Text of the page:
Pleural effusion may occur, rarely.

4% have involvement of the skeletal system.

The lungs are the most common site of involvement, followed by skin, bone, and the genitourinary system.

May mimic malignancy as it can present is a dense mass.

Progressive pulmonary involvement may lead to acute respiratory distress syndrome.

Skin lesions are the most common extrapulmonary lesions.

Hematogenous dissemination leads to extrapulmonary blastomycosis and skin lesions occur in 80% of patients.

Extrapulmonary lesions occur in immunocompetent as well as immunosuppressed individuals.

Primary cutaneous blastomycosis is rare but can occur by direct inoculation with B. dermatitis.

Both primary and secondary cutaneous lesions can manifest as papules, pustules, ulcers, nodules, or veroucous lesions that can be misdiagnosed is squamous cell carcinoma.

Skin lesions often show pseudo epitheliomatous hyperplasia with intraepidermal microabscesses and occasionally round yeast forms.

The disease may disseminate into the GU tract, bone, and CNS.

Dissemination risks are increased in pregnant women and those who are immunosuppressed, including recipients is solid organ transplants, those who have advanced HIV, and patients on prolonged corticosteroid therapy.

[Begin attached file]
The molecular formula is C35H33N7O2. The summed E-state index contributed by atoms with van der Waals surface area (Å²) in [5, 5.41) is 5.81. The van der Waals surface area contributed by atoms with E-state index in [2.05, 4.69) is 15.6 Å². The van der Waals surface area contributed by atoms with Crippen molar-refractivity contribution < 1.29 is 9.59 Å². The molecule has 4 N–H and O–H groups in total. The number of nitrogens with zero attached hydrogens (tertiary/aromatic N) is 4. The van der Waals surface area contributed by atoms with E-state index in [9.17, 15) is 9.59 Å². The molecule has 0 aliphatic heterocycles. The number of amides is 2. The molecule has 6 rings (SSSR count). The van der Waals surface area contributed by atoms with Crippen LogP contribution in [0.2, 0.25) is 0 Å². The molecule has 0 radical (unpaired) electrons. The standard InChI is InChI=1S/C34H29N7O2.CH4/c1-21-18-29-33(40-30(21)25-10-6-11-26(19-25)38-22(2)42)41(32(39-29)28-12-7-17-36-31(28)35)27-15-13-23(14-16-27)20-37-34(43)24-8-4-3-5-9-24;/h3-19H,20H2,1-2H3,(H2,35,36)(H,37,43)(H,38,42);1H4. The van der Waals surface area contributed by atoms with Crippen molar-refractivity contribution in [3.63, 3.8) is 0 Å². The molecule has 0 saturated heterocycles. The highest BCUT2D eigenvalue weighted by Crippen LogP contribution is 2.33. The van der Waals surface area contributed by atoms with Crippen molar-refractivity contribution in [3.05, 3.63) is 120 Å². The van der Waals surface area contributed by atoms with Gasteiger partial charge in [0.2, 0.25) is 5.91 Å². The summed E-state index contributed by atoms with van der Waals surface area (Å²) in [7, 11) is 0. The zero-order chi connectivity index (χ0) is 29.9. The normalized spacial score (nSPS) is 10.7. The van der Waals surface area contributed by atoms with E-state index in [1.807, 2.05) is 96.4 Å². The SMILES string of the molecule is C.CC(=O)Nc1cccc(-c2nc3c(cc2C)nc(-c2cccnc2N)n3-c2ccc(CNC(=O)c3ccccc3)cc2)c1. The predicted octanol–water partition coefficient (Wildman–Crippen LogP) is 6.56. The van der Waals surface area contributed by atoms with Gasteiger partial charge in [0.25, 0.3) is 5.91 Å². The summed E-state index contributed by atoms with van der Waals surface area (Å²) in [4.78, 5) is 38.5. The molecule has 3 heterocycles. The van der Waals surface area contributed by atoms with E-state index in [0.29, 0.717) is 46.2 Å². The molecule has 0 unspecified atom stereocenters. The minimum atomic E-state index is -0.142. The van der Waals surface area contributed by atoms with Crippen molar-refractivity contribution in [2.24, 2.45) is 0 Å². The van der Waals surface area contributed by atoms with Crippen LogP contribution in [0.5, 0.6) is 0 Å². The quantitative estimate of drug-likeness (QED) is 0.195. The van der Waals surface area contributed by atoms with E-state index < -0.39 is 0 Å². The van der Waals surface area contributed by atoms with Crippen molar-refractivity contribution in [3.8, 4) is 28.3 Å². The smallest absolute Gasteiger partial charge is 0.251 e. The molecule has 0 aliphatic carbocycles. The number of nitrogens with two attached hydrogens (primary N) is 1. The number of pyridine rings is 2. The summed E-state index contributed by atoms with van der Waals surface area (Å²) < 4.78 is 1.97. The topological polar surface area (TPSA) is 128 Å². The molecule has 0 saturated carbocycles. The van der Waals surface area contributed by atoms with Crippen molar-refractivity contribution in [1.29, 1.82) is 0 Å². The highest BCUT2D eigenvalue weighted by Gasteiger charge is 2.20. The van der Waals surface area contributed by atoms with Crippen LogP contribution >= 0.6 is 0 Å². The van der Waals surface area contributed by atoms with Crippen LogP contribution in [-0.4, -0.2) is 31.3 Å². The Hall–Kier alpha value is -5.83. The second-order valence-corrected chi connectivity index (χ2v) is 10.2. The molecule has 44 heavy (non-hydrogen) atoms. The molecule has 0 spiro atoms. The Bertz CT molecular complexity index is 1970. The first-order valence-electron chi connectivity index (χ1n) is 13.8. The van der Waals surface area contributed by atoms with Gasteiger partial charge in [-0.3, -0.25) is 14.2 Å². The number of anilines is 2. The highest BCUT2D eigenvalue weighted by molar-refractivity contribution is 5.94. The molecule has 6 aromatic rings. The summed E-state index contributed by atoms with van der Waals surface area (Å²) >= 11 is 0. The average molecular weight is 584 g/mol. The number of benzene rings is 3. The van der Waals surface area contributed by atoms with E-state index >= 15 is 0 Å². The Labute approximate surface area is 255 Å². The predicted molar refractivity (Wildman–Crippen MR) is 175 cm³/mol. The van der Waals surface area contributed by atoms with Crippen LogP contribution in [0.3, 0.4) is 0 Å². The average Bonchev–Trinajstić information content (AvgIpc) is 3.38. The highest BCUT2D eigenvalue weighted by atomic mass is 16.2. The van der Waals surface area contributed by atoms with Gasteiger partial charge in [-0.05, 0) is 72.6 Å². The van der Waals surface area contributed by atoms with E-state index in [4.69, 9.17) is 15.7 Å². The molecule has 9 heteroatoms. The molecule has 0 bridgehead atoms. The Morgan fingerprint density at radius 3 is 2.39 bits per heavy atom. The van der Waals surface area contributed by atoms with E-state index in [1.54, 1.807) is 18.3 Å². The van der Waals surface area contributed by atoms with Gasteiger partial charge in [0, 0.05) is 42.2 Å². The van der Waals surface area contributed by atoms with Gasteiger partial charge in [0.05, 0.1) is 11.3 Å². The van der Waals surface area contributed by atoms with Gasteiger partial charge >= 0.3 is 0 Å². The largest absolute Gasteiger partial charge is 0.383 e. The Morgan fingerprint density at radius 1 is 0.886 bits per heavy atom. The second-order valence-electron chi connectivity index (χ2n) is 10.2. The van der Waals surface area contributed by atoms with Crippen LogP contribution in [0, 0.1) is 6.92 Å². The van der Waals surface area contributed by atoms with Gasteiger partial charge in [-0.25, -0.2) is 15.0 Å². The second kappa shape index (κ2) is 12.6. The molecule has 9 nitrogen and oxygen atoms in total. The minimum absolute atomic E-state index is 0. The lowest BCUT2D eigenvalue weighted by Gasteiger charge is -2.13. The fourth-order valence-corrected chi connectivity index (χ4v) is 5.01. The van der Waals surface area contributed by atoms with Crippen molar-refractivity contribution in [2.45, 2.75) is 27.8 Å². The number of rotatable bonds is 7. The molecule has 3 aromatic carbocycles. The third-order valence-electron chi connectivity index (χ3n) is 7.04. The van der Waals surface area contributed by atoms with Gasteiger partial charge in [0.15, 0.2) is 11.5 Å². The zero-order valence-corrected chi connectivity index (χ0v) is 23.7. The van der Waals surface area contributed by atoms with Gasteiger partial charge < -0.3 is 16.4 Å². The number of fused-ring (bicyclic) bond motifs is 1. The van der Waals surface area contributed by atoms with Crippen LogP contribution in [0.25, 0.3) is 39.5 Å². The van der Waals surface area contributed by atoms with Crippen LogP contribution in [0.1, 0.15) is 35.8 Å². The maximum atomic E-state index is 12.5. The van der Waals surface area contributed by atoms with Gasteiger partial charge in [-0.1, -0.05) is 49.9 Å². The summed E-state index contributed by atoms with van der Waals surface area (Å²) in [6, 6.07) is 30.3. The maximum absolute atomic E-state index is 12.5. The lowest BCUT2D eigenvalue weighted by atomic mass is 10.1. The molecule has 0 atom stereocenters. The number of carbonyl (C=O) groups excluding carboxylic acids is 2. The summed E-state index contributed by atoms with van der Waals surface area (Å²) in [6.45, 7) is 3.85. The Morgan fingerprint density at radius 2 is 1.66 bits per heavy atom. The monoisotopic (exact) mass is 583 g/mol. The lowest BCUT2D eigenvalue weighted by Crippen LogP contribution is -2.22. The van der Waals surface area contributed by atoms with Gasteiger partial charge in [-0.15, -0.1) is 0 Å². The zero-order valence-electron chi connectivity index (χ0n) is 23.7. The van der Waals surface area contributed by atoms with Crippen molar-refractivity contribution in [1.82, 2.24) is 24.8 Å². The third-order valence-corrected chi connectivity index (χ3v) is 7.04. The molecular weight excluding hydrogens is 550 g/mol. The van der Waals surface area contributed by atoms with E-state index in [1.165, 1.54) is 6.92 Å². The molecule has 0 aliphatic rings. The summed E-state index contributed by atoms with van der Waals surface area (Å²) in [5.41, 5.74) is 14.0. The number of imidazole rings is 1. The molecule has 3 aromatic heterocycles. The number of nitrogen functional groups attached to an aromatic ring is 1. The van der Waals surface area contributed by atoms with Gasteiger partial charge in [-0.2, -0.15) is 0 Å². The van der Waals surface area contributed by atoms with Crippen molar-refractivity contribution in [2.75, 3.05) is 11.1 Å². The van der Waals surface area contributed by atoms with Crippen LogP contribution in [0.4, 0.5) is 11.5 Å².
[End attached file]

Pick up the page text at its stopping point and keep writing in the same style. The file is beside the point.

X-ray manifestations include focal masses, nodules, interstitial lung disease, airspace consolidation, and cavitary lesions.

With acute blastomycosis patients tend to have a airspace consolidation on x-rays and imaging studies, and those with chronic infection may present with mass lesions.

Pleural effusions and lymphadenopathy are rare manifestations of blastomycosis.

Untreated blastomycosis is usually slowly progressive and is rarely ultimately fatal.

Cultures of infected material may lead to diagnosis.

Diagnosis requires a high index of suspicion in endemic areas.

Diagnosis can be made by isolating B dermatitisis from respiratory specimens or tissue cultures.

Staining with periodic acid-Schiff and methenamine silver and direct visualization of B. dermatitis tissue specimens in usual diagnostic methods, especially in extrapulmonary disease.

Urine testing B. dermatitis antigen immunosassat has a sensitivity of 93% and the specificity of 79% for blastomycosis.

On histologic examination the yeast appears with broad-based budding.

Can be diagnosed by detection of Blastomyces antigen in urine and blood.

Treatment includes antifungal agenst such as itraconazole for mild to moderate disease.

Recommended amphotericin or amphotericin deoxcholate for moderate to severe disease, followed by 6-12 months of oral itraconazole.

Treatment of moderate to severe pulmonary or disseminated disease consists of amphotericin B for 1-2 weeks until symptoms abate, followed by itraconazole for 6 to 12 months.

For mild to moderate disease monotherapy with itraconazole for 6 to 12 months is recommended.

Serum levels of itraconazole should be assessed after 2 weeks to ensure adequate levels.

Blastomycosis antigen levels allows monitoring of treatment response.